But popularity is a two-way street - or a pitch in this case. By being so generous and letting other languages borrow its words, in its turn, English found a way to lend some terms from players coming into the country to play the ball and make everyone happy. By the end of the 20th century, the EU allowed international players to come play in English football leagues and there have been many foreigners since then. With their amazing skills, they brought a bunch of words that the English public decided to treat as their own.
The rabona is the perfect example of such borrowing. It’s the technique of kicking the football where the kicking leg is crossed behind the back of the standing leg. And the first to use it - almost 75 years ago - was Argentinian striker Ricardo Infante. In Spanish, rabona means something like ‘to play hookey’ but in football, it’s all about ‘skipping’ the use of the weaker foot. You can always think of ‘rabona’ as a dance move - as what it is in tango - to give it a little bit more Argentinian flair to it.
English native speakers use a few words that are not particularly English but they enrich the experience and show one’s level of their football expertise. For example, Italian teams dream of winning the Scudetto. All teams want to have a manita, and fans could smuggle vuvuzela into the arena to be a bit noisier than they should. Even if you are fluent in English but not a fan of football, you won’t understand what all this means. Told you, it’s out of your league if you don’t breathe football.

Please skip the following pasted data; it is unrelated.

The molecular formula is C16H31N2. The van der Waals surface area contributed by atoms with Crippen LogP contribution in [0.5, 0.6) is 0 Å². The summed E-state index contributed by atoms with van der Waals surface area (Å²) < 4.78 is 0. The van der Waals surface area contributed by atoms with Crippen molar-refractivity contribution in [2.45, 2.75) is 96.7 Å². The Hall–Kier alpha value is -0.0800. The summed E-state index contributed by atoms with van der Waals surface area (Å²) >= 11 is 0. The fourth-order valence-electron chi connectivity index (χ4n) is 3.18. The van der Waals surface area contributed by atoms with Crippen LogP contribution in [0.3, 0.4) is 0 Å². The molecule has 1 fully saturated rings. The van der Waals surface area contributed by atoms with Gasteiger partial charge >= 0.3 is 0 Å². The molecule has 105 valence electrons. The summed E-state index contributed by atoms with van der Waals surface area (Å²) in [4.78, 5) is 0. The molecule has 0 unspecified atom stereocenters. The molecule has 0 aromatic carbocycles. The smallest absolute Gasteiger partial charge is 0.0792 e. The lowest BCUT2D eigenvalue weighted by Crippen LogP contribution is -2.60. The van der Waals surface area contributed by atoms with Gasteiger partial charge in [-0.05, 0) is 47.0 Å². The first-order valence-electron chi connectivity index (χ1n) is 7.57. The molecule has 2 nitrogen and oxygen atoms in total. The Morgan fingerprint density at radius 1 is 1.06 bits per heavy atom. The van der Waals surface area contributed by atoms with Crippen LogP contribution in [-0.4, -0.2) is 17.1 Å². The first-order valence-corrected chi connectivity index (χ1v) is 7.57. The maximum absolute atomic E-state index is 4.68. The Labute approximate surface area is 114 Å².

Let’s get back to that ‘football vs soccer’ thing
Though many think the word ‘soccer’ comes from ‘a sock’ it’s not entirely true. In the 19th century, when Englishmen first were bitten by the football bug and exported it whenever they went, Americans had already liked rugby a lot. The same rugby game is called ‘rugby football.’ It has been the source of much confusion since then. To tell one from another, entrepreneurial Europeans wrote so-called ‘Association rules’ for their beloved game. As you can tell, the word ‘association’ was too much to take for the New World so its inhabitants shortened it to ‘soc’. So they called the game with the ‘soc’ rules ‘soccer’. Fair enough.
Since then Americans haven’t been able to wrap their heads around the concept of a scoreless match, and Europeans thought that grabbing a football with your hands should be punished by law. Well, you can’t win them all, can you?
The language of football
Even with the pandemic still looming in the background, football today is as popular as ever, and translation plays a huge part in its international success. Football is business and at this stage in the game, language professionals specializing in sports will always be in demand. So no matter what languages you translate or interpret from and into, remember the passion and joy football gives to the world. Maybe it cannot be translated with mere words but it’s worth trying because there are just so many things that can truly unite us and sports as a whole, and football, in particular, is one of them.